via ‘Palmer not to blame for Cecil the lion’s death’ – DailyNews Live 29 August 2015
HARARE – First Lady Grace Mugabe has said US dentist Walter Palmer cannot shoulder blame or be prosecuted for killing celebrity lion Cecil.
Grace’s statement flies in the face of demands by Oppah Muchinguri-Kashiri, the Environment minister, that Palmer be extradited to stand trial in Zimbabwe for killing the 13-year-old much-loved lion.
Palmer “had a well-orchestrated agenda which would tarnish the image of Zimbabwe and further strain the relationship between Zimbabwe and the US,” Muchinguri-Kashiri said.
“Palmer, his professional hunter guide, and the owner of the land where the hunt took place are accused of an illegal hunt under Zimbabwe’s Parks and Wildlife Act,” Muchinguri-Kashiri said in a statement.
Palmer is accused of financing an illegal hunt, and he and the professional hunter are also accused of illegally using a crossbow “to conceal the illegal hunt” so they would not alert rangers on patrol, she said.
But Grace told a rally at Murombedzi Growth Point that the bow-hunting fanatic “was not aware of the importance of Cecil.”
She said Palmer was a professional hunter who was misled by “greedy and corrupt” Zimbabweans into illegally killing the coveted lion.
“It’s our people who are to blame, down with them. So, one million people signed a petition to have him prosecuted, but I said I don’t care, keep him there.
“Is an animal more important than our people who were beheaded and taken as trophies to the British museums?” asked Grace.
While Grace slammed Western governments who “mourned” Cecil for “double standards”, she blamed locals for misleading Palmer into an illegal hunt.
“So I said I don’t like hypocrisy of the whites, this white person is said to be a dentist from United States, he came here because there are people with hunting concessions who are allowed to have people from outside to come and hunt wildlife, maybe you haven’t heard of it,” she said.
“This white men came and paid his money, but the way it was done was not good, our people let him kill an animal on research.
“I believe when he (Palmer) killed this animal, he didn’t know. The people to blame are the Zimbabweans who are greedy for money, who made the white man kill that animal.”
Ironically, Grace and Muchinguri-Kashiri are former allies whose joint efforts last year led to the ouster of former vice president Joice Mujuru.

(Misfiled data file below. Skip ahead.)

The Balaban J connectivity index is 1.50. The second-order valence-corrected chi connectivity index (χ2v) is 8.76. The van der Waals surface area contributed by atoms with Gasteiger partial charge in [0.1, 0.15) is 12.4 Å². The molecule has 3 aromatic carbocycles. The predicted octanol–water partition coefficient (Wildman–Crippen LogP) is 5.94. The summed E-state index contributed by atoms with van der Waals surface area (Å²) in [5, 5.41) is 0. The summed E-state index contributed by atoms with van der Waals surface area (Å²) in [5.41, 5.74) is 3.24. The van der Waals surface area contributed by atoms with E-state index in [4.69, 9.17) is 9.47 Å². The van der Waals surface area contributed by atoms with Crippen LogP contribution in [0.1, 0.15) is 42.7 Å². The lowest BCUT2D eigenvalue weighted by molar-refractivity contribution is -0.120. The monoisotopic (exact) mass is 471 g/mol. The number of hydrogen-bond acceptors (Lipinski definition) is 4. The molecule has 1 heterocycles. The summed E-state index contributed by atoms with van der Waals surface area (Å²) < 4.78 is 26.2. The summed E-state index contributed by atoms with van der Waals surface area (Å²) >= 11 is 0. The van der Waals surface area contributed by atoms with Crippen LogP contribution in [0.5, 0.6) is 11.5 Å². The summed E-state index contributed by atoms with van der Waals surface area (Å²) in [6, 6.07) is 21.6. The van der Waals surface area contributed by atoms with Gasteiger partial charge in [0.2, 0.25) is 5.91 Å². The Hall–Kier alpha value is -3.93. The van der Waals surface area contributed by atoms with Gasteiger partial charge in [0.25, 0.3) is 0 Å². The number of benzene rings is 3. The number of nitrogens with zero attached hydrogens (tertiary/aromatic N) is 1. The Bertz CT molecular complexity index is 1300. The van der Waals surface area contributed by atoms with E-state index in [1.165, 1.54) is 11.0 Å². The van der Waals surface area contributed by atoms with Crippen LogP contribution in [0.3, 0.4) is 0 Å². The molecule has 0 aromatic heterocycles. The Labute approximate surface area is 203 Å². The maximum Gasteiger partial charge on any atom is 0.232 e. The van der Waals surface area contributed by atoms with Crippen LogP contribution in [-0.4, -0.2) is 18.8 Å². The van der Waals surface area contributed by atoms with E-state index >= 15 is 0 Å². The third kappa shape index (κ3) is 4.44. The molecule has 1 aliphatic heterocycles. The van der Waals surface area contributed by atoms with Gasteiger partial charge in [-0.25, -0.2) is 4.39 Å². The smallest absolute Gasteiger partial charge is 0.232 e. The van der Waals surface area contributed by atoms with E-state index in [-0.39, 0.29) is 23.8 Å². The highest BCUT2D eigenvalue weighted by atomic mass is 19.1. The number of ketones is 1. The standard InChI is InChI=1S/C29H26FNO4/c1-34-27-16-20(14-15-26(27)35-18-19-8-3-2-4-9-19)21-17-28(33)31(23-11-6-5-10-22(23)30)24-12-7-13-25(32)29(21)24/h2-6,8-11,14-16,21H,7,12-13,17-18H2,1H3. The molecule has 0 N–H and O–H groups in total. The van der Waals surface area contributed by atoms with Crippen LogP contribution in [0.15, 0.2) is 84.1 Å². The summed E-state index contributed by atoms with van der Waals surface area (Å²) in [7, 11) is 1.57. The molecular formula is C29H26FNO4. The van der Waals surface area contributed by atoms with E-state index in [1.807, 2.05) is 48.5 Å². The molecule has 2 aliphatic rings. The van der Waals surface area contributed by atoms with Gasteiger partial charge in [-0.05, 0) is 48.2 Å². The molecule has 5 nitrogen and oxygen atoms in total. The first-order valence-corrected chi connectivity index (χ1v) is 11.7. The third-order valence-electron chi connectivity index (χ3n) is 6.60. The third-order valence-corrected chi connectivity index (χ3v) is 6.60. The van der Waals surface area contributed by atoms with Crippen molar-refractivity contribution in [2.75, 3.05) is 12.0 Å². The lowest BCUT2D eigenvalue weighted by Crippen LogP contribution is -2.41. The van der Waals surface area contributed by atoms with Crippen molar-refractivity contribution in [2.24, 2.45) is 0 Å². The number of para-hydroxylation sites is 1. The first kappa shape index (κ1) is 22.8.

However, they now seem to have broken ranks as their names have been recently mentioned on several occasions in internecine Zanu PF struggles for supremacy.
Palmer admitted killing the 13-year-old predator, which was fitted with a GPS collar as part of an Oxford University study, but argued he had hired professional guides and believed all the necessary hunting permits were in order.
Muchinguri-Kashiri argued that Palmer’s use of a bow and arrow to kill the lion was in contravention of Zimbabwean hunting regulations.
Palmer shot Cecil with a bow and arrow after luring him out of Hwange National Park into the Gwai Conservancy using a carcass. Cecil, recognisable by the black streaks in his mane, suffered a slow death after being shot by a gun.
Professional hunter Theo Bronkhorst of Bushman Safaris and Honest Ndlovu, owner of Antoinette Farm, the land on which Cecil was shot, have been charged for the killing, but are out on bail.
The illegal killing of a lion is punishable by a mandatory fine of $20 000 and up to 10 years in prison.
Palmer, from Minnesota, has said he relied on the expertise of local guides “to ensure a legal hunt.”
“I had no idea that the lion I took was a known, local favourite, was collared and part of a study until the end of the hunt,” Palmer said in a statement.
He allegedly paid $50 000 in early July to hunt the lion.
Chairperson of the Gwai Valley Farmers Association Mark Russell said Cecil’s killing was an act of poaching as it was not conducted with a lion hunting permit and was not authorised by the farmers’ association.
Meanwhile, in Washington, US Senator Robert Menendez has introduced legislation called Conserving Ecosystems by Ceasing the Importation of Large (CECIL) Animal Trophies Act.
It would expand import bans to species proposed for listing as threatened or endangered, as well as those already considered endangered.